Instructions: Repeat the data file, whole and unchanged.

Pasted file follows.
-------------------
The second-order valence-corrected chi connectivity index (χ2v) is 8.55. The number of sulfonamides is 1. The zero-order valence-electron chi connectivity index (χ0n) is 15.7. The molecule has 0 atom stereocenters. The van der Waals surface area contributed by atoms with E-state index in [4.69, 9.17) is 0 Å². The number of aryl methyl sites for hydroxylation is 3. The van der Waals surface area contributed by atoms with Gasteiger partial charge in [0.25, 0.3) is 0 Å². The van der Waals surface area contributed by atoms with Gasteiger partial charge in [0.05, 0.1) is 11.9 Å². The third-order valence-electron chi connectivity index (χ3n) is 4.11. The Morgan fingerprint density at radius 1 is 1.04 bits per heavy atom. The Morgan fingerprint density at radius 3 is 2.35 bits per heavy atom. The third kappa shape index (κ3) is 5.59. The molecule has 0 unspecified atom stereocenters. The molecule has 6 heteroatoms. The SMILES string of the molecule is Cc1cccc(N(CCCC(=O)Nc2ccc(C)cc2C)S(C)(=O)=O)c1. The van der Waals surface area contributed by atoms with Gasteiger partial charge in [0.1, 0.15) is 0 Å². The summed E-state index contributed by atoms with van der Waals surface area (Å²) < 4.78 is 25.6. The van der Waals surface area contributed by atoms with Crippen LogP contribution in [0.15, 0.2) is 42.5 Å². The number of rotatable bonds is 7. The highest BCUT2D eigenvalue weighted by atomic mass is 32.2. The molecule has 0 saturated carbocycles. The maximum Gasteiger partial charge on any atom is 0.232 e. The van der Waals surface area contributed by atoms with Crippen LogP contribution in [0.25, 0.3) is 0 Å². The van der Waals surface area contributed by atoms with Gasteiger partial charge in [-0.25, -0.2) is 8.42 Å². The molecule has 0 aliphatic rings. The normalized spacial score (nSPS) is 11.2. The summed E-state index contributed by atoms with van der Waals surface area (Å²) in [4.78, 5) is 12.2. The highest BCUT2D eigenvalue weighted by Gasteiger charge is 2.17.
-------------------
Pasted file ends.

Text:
The second-order valence-corrected chi connectivity index (χ2v) is 8.55. The number of sulfonamides is 1. The zero-order valence-electron chi connectivity index (χ0n) is 15.7. The molecule has 0 atom stereocenters. The van der Waals surface area contributed by atoms with E-state index in [4.69, 9.17) is 0 Å². The number of aryl methyl sites for hydroxylation is 3. The van der Waals surface area contributed by atoms with Gasteiger partial charge in [0.25, 0.3) is 0 Å². The van der Waals surface area contributed by atoms with Gasteiger partial charge in [0.05, 0.1) is 11.9 Å². The third-order valence-electron chi connectivity index (χ3n) is 4.11. The Morgan fingerprint density at radius 1 is 1.04 bits per heavy atom. The Morgan fingerprint density at radius 3 is 2.35 bits per heavy atom. The third kappa shape index (κ3) is 5.59. The molecule has 0 unspecified atom stereocenters. The molecule has 6 heteroatoms. The SMILES string of the molecule is Cc1cccc(N(CCCC(=O)Nc2ccc(C)cc2C)S(C)(=O)=O)c1. The van der Waals surface area contributed by atoms with Gasteiger partial charge in [0.1, 0.15) is 0 Å². The summed E-state index contributed by atoms with van der Waals surface area (Å²) < 4.78 is 25.6. The van der Waals surface area contributed by atoms with Crippen LogP contribution in [0.15, 0.2) is 42.5 Å². The number of rotatable bonds is 7. The highest BCUT2D eigenvalue weighted by atomic mass is 32.2. The molecule has 0 saturated carbocycles. The maximum Gasteiger partial charge on any atom is 0.232 e. The van der Waals surface area contributed by atoms with Crippen LogP contribution in [0.25, 0.3) is 0 Å². The van der Waals surface area contributed by atoms with Gasteiger partial charge in [-0.25, -0.2) is 8.42 Å². The molecule has 0 aliphatic rings. The normalized spacial score (nSPS) is 11.2. The summed E-state index contributed by atoms with van der Waals surface area (Å²) in [4.78, 5) is 12.2. The highest BCUT2D eigenvalue weighted by Gasteiger charge is 2.17.